Category Archives: Global Sustainability

We are apart of – not a part from Mother Nature

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 Zen master Thich Nhat Hanh says a spiritual revolution is needed if we are going to confront the environmental challenges that face us. Photograph: Plum Village

Zen master Thich Nhat Hanh has been practising meditation and mindfulness for 70 years and radiates an extraordinary sense of calm and peace. This is a man who on a fundamental level walks his talk, and whom Buddhists revere as a Bodhisattva; seeking the highest level of being in order to help others.

Ever since being caught up in the horrors of the Vietnam war, the 86-year-old monk has committed his life to reconciling conflict and in 1967 Martin Luther King nominated him for the Nobel Peace Prize, saying “his ideas for peace, if applied, would build a monument to ecumenism, to world brotherhood, to humanity.” Continue reading We are apart of – not a part from Mother Nature

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Who are we and what are we doing here?

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The Tree of Life and the Cosmos are One

This morning I prayed….. in fact, I pray every morning.  I pray for the knowledge of God’s will for me and the power to carry it out.  I pray to a God that is beyond my understanding. I pray because doing so has resulted in long periods of serenity, moments of clarity, and the chance to practice using spiritual tools that allow me to get through the difficult times and dark periods.  I pray for peace – and I work for a more sustainable world that will be free from want and fear – for all.

I was born into a religious tradition that taught me to fear that I would be punished (for Continue reading Who are we and what are we doing here?

Clocks and Trees

In ancient eras, there was no mechanical time since there were no human-made clocks. The ringing of a bell, the setting of the sun, or the changing of the seasons marked time. When the clock was created, it was a marvelous invention but soon became more than a tool, it became a model for the entire universe. This mechanical model of the world supported the belief that living systems were easy to take apart, adjust, and fix. Humans, as part of the world could also be “fixed” when something was wrong. Humans were perceived as “nothing but” machines.

The mechanistic model of the world was useful since it allowed thinkers to break away from the tyranny of the church in the 17th century. A world that could be measured might not be subject to the authority of the church. However a new authority emerged, a science of reductionism, which allowed humans to control their environment. This new authority produced modern medicine, modern technology, and modern destruction of natural systems. Today we need a new model, a new way to frame our understanding of the universe – new way to “see” the earth.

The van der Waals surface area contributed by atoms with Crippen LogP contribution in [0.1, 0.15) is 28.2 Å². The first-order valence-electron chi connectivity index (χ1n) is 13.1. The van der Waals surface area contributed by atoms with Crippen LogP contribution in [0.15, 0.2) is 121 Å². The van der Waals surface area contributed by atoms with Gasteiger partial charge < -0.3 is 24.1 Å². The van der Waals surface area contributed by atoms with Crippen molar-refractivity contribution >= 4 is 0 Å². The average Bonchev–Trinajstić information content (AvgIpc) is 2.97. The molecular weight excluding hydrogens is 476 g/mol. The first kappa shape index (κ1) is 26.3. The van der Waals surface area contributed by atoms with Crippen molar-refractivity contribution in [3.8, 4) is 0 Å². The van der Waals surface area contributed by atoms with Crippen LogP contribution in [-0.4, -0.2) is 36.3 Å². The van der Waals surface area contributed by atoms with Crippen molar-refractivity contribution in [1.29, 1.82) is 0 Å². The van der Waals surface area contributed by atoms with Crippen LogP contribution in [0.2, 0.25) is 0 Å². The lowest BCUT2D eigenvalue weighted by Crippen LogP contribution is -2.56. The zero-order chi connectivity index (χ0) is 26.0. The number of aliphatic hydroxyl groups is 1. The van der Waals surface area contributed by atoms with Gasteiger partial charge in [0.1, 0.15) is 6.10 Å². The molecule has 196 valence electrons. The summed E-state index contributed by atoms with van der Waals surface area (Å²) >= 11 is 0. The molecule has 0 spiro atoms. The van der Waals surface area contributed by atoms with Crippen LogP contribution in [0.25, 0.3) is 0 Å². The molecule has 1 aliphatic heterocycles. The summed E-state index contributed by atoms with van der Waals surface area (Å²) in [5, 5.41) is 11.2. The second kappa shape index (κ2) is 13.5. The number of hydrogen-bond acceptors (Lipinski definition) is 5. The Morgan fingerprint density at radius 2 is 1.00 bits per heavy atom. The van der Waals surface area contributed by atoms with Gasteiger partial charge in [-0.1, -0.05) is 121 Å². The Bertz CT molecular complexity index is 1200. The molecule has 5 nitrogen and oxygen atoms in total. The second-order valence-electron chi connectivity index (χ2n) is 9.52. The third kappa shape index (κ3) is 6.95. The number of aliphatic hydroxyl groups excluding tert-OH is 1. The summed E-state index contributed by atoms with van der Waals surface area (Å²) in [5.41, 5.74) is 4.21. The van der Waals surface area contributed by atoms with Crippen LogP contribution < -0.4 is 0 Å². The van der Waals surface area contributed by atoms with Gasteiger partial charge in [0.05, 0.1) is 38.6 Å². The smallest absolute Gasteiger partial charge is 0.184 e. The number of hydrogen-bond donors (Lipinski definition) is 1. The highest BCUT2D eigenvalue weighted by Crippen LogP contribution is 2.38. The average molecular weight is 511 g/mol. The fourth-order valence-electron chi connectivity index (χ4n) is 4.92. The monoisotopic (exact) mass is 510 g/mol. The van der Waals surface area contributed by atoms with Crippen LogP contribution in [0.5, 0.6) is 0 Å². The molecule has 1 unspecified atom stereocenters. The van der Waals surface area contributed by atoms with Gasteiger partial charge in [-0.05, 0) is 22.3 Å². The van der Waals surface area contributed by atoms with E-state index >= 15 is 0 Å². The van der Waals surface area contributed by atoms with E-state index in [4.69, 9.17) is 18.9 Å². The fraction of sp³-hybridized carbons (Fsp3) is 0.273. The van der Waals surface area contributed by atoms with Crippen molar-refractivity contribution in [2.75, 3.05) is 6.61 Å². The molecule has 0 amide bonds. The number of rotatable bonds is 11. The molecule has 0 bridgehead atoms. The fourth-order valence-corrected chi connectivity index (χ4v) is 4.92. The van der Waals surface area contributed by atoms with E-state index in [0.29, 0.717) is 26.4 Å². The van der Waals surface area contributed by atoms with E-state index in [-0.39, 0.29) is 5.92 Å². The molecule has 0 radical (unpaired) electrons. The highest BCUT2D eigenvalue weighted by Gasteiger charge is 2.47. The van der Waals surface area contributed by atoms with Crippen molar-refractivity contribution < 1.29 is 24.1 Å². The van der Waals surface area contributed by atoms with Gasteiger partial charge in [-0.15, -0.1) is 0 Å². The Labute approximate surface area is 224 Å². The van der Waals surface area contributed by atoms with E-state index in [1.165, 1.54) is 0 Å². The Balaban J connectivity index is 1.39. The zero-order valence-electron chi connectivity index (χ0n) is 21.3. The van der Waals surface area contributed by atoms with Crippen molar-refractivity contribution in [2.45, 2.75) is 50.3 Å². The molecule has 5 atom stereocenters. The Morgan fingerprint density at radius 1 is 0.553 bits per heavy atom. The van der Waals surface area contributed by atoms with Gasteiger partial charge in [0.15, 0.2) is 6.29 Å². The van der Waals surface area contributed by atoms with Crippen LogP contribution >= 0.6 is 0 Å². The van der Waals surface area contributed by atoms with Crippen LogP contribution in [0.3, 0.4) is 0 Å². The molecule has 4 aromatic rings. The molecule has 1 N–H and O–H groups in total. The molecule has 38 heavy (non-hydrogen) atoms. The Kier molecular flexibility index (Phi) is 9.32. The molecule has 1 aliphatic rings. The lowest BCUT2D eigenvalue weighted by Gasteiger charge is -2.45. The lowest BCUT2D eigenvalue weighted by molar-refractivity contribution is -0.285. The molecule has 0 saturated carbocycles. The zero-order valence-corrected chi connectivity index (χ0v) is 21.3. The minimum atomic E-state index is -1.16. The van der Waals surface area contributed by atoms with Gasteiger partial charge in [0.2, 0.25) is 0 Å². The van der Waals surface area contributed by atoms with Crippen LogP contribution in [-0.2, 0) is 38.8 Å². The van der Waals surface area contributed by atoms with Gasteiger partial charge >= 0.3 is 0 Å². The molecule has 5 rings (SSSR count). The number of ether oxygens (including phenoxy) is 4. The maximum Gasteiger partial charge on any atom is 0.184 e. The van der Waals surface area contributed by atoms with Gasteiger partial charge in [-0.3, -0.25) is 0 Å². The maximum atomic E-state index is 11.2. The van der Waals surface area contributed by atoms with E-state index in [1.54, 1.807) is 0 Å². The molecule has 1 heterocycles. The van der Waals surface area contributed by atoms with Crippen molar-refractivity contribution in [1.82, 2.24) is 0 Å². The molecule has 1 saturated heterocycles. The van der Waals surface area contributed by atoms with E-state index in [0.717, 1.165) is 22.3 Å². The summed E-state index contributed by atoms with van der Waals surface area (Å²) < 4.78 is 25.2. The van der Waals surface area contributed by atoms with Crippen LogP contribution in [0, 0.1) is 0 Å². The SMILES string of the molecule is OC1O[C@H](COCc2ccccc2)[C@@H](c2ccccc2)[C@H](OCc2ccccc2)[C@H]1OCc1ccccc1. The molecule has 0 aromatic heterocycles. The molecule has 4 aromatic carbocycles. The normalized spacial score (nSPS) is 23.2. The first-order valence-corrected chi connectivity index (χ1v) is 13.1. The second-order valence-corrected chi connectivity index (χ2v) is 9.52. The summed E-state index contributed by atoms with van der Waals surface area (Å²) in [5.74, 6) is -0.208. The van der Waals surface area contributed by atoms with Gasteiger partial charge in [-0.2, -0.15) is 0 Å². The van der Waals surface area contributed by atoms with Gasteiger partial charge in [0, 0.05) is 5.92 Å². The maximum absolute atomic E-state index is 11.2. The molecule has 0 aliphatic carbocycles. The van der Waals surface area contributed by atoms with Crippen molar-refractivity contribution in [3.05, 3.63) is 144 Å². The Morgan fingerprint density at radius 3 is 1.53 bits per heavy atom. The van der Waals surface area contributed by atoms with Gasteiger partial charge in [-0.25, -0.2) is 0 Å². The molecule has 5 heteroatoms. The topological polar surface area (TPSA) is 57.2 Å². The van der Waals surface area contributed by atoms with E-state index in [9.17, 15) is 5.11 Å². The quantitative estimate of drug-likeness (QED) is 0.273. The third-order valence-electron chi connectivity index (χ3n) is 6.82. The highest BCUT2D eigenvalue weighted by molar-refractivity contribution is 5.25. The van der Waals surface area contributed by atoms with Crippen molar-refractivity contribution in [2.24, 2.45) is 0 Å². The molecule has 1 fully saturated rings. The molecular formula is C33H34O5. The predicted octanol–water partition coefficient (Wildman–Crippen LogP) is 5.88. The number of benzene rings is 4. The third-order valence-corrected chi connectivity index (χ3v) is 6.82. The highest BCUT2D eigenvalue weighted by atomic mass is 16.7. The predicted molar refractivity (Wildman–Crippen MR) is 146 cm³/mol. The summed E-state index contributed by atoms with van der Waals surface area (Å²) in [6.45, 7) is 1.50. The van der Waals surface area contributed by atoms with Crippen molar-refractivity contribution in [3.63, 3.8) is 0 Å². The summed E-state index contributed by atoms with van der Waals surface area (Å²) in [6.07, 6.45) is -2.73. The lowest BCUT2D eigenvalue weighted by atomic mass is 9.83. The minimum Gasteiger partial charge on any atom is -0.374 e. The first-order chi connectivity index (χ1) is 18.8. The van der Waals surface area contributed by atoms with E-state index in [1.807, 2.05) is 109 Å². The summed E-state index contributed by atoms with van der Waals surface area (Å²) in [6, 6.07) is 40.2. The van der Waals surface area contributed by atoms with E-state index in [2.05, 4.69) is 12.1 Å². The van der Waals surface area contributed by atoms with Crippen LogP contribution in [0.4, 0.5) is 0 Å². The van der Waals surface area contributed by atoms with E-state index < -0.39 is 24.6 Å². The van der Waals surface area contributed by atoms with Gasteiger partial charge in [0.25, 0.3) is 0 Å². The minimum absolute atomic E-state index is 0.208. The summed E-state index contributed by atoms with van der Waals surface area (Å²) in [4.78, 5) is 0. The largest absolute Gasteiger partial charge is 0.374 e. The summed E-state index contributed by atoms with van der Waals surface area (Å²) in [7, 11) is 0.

Systems thinking is a new way of looking at things that will help us overcome the crisis of perception left us by Descartes. The systems framework for thinking can encourage personal empowerment and a better understanding of the world. Systems thinkers begin with understanding processes and structures. Instead of starting to look at complex systems such as organisms, ecosystems and organizations by focusing on the components of the system, systems thinkers look at the whole and then examine key relationships within the whole.

A biologist who breaks a tree into its component pieces, such as roots, leaves, and bark will never understand the tree entirely. A systems thinker might see the seasonal exchange between the tree and the earth, between the earth and the sky, and between people as observers of the tree and the universe. A systems thinker might see the life of the tree in relation to the life of the whole forest; the habitat for insects and birds and ask, “why does a tree produce millions of seeds and only produce few offspring.” While a biologist might assume the world is a difficult place to survive and hence millions of seeds are needed, a systems thinker might speculate that because the tree is part of the web of life, the millions of seeds might be important for the entire ecosystem not just an individual tree or even tree species. The tree might have co-evolved with the system of which it is a component part, thus making the ecosystem as much as the ecosystem makes the tree.

 

 

 

Thought is not enough….

The problems of humans are many. Children are dying from hunger, war, poverty, disease, and pollution of the air and water. Humanity is in trouble. Dissolution of the social units that once supported community caring, such as the family, neighborhood, tribe and village, leave nothing but the schools to teach humans how to think, how to act, how to feel. The outcome is crime, loss of hope, vulgar desires for superficial symbols of success, a corrupt political response, more hurt, drugs, unwanted pregnancies yielding unwanted children, and on, and on, and on.